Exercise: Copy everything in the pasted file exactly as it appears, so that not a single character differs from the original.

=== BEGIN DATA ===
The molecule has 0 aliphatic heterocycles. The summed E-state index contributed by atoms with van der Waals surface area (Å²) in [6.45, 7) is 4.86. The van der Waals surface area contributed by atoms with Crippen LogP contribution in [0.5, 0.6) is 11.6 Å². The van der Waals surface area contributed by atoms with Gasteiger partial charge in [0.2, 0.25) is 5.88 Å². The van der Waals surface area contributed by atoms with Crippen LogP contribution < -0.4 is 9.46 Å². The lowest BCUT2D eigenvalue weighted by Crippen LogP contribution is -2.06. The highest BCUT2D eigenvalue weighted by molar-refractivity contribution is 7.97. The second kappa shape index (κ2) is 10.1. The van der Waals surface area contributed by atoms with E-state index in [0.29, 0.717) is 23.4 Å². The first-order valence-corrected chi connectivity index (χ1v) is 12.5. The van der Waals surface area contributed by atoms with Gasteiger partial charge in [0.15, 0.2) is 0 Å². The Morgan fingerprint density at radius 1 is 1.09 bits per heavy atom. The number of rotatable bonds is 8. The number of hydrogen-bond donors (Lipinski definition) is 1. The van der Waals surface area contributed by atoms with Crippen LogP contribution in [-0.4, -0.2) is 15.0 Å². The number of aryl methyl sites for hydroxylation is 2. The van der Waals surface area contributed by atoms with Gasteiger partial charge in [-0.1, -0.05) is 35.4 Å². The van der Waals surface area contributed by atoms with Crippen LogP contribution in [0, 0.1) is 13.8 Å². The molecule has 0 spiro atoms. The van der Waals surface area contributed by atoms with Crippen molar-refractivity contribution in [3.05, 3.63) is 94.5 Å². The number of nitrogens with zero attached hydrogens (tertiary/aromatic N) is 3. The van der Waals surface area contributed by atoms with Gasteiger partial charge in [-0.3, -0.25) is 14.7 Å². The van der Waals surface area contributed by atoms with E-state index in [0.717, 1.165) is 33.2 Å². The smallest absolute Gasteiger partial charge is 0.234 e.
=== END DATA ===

The molecule has 0 aliphatic heterocycles. The summed E-state index contributed by atoms with van der Waals surface area (Å²) in [6.45, 7) is 4.86. The van der Waals surface area contributed by atoms with Crippen LogP contribution in [0.5, 0.6) is 11.6 Å². The van der Waals surface area contributed by atoms with Gasteiger partial charge in [0.2, 0.25) is 5.88 Å². The van der Waals surface area contributed by atoms with Crippen LogP contribution < -0.4 is 9.46 Å². The lowest BCUT2D eigenvalue weighted by Crippen LogP contribution is -2.06. The highest BCUT2D eigenvalue weighted by molar-refractivity contribution is 7.97. The second kappa shape index (κ2) is 10.1. The van der Waals surface area contributed by atoms with E-state index in [0.29, 0.717) is 23.4 Å². The first-order valence-corrected chi connectivity index (χ1v) is 12.5. The van der Waals surface area contributed by atoms with Gasteiger partial charge in [0.15, 0.2) is 0 Å². The Morgan fingerprint density at radius 1 is 1.09 bits per heavy atom. The number of rotatable bonds is 8. The number of hydrogen-bond donors (Lipinski definition) is 1. The van der Waals surface area contributed by atoms with Crippen LogP contribution in [-0.4, -0.2) is 15.0 Å². The number of aryl methyl sites for hydroxylation is 2. The van der Waals surface area contributed by atoms with Gasteiger partial charge in [-0.1, -0.05) is 35.4 Å². The van der Waals surface area contributed by atoms with Crippen LogP contribution in [0, 0.1) is 13.8 Å². The molecule has 0 spiro atoms. The van der Waals surface area contributed by atoms with Crippen molar-refractivity contribution in [3.05, 3.63) is 94.5 Å². The number of nitrogens with zero attached hydrogens (tertiary/aromatic N) is 3. The van der Waals surface area contributed by atoms with Gasteiger partial charge in [-0.3, -0.25) is 14.7 Å². The van der Waals surface area contributed by atoms with E-state index in [0.717, 1.165) is 33.2 Å². The smallest absolute Gasteiger partial charge is 0.234 e.